BEIRUT (Reuters) - Lebanese lawmakers failed for a third time to choose a president on Wednesday, raising fears the seat will remain vacant after President Michel Suleiman’s term expires in less than three weeks.
Parliament speaker Nabih Berri called a new session on May 15, but politicians said they expected disagreements over Suleiman’s replacement could drag on for months after he leaves office on May 25.
Any candidate would likely have to garner some support from the two main political blocs - Shi’ite Muslim Hezbollah’s March 8 alliance and the rival Sunni-led March 14 coalition - to win the necessary majority from parliament’s 128 deputies.
But tensions worsened by the increasingly sectarian war in neighbouring Syria, where Sunni rebels are fighting to overthrow Hezbollah ally President Bashar al-Assad, have hardened the stalemate between the two sides.
Hezbollah and the Sunni Future Movement have failed to agree on a candidate and Lebanon’s Maronite Christians, granted the presidency under the country’s confessional power sharing system, are split between the two camps.
“The continuing lack of quorum indicates that a president will not be elected before May 25, and therefore there will be a vacuum,” one prominent political source who asked not to be named said.
“While the issue may move at a faster pace after May 25, agreeing on a president could take time, perhaps months.”
Last month former warlord Samir Geagea, a longtime opponent of Assad, won the backing of deputies in his March 14 bloc but obtained only 48 votes compared to the 52 blank slips returned by March 8 lawmakers.
Wednesday’s vote was called off after March 8 deputies boycotted the session, leaving it without the two-thirds quorum needed for the vote to go ahead.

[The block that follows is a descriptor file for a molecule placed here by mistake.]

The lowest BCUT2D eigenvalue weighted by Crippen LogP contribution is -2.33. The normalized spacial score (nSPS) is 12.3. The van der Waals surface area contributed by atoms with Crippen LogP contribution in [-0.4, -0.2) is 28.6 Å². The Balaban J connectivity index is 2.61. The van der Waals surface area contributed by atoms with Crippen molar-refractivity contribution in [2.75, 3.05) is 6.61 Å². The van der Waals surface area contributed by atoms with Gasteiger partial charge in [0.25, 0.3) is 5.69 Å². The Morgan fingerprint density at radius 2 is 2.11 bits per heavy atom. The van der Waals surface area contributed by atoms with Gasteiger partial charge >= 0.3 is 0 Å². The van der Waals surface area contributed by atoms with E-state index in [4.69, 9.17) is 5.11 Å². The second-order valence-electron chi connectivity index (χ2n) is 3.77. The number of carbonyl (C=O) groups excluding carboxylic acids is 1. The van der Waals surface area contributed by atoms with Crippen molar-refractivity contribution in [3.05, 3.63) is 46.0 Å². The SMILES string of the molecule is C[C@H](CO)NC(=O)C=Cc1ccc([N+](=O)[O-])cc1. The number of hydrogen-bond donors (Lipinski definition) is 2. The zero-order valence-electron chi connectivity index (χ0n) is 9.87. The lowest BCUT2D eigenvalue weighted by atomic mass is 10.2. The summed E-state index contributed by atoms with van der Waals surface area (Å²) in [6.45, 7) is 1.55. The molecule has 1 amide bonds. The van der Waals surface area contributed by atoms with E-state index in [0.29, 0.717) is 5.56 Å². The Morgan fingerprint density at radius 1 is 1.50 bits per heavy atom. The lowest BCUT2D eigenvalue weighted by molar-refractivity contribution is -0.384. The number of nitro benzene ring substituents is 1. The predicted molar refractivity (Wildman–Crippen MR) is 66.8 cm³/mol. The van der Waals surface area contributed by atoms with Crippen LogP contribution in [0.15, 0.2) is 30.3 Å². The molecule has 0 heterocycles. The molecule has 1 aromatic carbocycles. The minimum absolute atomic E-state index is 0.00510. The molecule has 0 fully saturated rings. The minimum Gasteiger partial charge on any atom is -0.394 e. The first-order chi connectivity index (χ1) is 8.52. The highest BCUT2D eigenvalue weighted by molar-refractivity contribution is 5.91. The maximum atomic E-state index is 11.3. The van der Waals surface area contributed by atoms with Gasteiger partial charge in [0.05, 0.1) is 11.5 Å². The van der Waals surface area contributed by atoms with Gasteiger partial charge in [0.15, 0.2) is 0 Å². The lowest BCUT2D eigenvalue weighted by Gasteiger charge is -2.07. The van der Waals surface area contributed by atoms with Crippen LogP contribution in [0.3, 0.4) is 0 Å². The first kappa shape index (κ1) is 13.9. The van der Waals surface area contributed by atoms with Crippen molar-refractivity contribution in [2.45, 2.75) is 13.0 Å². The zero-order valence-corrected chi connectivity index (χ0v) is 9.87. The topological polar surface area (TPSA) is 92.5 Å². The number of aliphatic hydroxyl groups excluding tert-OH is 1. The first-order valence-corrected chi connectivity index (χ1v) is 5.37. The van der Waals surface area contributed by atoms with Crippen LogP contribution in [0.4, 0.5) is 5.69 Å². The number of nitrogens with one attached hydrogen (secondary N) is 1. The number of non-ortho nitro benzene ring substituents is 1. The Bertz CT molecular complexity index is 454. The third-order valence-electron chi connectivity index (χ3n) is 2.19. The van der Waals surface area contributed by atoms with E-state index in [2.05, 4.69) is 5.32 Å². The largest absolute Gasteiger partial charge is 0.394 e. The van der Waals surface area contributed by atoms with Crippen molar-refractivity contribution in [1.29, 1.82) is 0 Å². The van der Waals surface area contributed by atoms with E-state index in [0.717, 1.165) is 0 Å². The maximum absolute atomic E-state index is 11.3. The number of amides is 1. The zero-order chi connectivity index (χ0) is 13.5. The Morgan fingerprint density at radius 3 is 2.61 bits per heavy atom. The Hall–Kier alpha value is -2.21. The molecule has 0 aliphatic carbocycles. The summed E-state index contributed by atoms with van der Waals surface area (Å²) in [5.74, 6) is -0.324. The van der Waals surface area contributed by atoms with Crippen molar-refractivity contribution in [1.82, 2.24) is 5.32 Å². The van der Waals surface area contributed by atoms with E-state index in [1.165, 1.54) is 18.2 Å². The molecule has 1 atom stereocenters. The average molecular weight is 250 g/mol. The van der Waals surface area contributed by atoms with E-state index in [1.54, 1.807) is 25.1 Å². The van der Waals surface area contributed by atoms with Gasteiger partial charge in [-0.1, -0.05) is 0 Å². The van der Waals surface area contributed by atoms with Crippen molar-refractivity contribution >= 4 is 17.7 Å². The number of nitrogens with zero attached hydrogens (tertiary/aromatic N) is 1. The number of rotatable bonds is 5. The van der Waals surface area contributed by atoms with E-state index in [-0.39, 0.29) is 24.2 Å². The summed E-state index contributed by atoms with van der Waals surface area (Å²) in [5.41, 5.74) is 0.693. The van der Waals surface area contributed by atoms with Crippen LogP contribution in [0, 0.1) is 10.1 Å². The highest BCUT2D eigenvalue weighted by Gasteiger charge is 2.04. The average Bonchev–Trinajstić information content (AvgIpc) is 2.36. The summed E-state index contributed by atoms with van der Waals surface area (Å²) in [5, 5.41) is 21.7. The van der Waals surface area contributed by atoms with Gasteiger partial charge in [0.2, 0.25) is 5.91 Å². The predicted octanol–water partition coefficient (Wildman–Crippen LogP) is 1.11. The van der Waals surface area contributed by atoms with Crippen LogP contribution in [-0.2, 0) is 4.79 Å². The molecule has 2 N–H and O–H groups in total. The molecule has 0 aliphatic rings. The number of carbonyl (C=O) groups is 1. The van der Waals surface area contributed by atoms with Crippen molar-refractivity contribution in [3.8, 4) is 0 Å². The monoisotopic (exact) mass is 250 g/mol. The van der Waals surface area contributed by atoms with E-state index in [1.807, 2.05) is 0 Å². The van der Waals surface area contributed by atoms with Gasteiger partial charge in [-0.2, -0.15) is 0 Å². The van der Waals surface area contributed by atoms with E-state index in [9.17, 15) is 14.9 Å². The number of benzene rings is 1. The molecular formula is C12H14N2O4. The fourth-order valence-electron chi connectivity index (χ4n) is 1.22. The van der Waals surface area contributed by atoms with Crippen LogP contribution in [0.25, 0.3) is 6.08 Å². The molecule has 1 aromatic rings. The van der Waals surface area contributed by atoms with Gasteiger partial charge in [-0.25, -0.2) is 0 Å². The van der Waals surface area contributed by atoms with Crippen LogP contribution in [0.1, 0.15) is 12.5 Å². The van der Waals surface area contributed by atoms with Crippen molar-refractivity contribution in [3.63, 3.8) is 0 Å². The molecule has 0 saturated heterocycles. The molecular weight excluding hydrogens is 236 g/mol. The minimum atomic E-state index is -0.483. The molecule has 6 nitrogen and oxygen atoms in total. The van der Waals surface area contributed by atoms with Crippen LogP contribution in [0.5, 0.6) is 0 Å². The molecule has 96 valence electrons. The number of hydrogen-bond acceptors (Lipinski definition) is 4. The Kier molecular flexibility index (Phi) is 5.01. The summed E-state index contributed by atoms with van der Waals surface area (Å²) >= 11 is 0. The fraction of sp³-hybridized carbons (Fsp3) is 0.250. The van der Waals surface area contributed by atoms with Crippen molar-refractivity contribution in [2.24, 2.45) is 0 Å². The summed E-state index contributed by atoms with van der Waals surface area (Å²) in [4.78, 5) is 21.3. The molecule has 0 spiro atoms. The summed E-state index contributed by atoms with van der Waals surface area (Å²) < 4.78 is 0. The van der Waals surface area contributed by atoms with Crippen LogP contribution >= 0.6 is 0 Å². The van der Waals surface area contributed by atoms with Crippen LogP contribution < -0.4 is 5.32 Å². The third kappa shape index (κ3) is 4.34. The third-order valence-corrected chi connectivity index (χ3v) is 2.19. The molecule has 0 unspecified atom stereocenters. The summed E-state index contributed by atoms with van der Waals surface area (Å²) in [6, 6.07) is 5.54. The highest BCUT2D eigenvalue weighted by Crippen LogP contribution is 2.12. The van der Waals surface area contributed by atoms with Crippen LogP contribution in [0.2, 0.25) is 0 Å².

The deadlock comes less than two months after Prime Minister Tammam Salam ended a year-long government vacuum by winning a vote of confidence in his new cabinet.
Speaking to Lebanese radio, lawmaker Marwan Hamadeh said Salam’s government would assume presidential functions in the event Suleiman left office before a replacement was found.
“There’s nothing new in the presidential election file unless something dramatic and unexpected happens,” he said. “The vacuum will happen after May 25.”
Lebanon badly needs leadership to cope with the fallout of the three-year-old Syrian war on security and the economy, as well as deal with perennial issues like electricity outages, decaying infrastructure and public sector wage disputes.
“The call to elect a president is as great as Lebanon’s needs,” Maronite church leaders said in a statement after a monthly meeting. “We are worried by talk by some lawmakers about a vacuum. It as if they are announcing their own deficiencies.”
Former army chief Michel Aoun, who is part of the March 8 alliance, has said he will stand for president if there is a consensus to support him, but so far no such agreement has emerged.
Writing by Alexander Dziadosz